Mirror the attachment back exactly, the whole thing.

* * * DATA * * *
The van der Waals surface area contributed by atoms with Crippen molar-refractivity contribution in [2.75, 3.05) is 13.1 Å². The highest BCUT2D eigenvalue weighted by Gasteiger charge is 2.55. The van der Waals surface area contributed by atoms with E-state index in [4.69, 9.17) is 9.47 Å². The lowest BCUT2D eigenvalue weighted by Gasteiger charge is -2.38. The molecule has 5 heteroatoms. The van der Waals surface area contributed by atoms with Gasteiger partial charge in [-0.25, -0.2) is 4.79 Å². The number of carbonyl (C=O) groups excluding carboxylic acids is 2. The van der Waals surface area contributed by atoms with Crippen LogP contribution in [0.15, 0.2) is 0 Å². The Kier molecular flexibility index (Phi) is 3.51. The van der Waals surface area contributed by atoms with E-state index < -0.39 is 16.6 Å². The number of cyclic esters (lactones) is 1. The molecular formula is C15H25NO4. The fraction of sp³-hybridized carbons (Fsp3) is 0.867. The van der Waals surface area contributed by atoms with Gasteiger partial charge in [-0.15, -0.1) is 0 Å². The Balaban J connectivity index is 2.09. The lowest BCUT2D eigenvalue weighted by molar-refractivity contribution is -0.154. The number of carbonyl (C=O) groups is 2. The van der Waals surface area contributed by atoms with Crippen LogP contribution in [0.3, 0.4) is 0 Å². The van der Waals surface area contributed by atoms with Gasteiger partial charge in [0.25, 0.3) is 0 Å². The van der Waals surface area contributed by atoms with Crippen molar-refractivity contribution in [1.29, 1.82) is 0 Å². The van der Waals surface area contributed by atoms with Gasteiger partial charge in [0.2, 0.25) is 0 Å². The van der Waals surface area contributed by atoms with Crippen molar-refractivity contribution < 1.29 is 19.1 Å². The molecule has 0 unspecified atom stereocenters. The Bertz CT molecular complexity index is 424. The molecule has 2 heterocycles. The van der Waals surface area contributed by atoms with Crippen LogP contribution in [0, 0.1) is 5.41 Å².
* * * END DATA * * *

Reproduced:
The van der Waals surface area contributed by atoms with Crippen molar-refractivity contribution in [2.75, 3.05) is 13.1 Å². The highest BCUT2D eigenvalue weighted by Gasteiger charge is 2.55. The van der Waals surface area contributed by atoms with E-state index in [4.69, 9.17) is 9.47 Å². The lowest BCUT2D eigenvalue weighted by Gasteiger charge is -2.38. The molecule has 5 heteroatoms. The van der Waals surface area contributed by atoms with Gasteiger partial charge in [-0.25, -0.2) is 4.79 Å². The number of carbonyl (C=O) groups excluding carboxylic acids is 2. The van der Waals surface area contributed by atoms with Crippen LogP contribution in [0.15, 0.2) is 0 Å². The Kier molecular flexibility index (Phi) is 3.51. The van der Waals surface area contributed by atoms with E-state index < -0.39 is 16.6 Å². The number of cyclic esters (lactones) is 1. The molecular formula is C15H25NO4. The fraction of sp³-hybridized carbons (Fsp3) is 0.867. The van der Waals surface area contributed by atoms with Gasteiger partial charge in [-0.15, -0.1) is 0 Å². The Balaban J connectivity index is 2.09. The lowest BCUT2D eigenvalue weighted by molar-refractivity contribution is -0.154. The number of carbonyl (C=O) groups is 2. The van der Waals surface area contributed by atoms with Crippen LogP contribution in [0.3, 0.4) is 0 Å². The van der Waals surface area contributed by atoms with Gasteiger partial charge in [0.25, 0.3) is 0 Å². The van der Waals surface area contributed by atoms with Crippen molar-refractivity contribution in [1.29, 1.82) is 0 Å². The van der Waals surface area contributed by atoms with Gasteiger partial charge in [0.2, 0.25) is 0 Å². The van der Waals surface area contributed by atoms with Crippen molar-refractivity contribution < 1.29 is 19.1 Å². The molecule has 0 unspecified atom stereocenters. The Bertz CT molecular complexity index is 424. The molecule has 2 heterocycles. The van der Waals surface area contributed by atoms with Crippen LogP contribution in [0, 0.1) is 5.41 Å².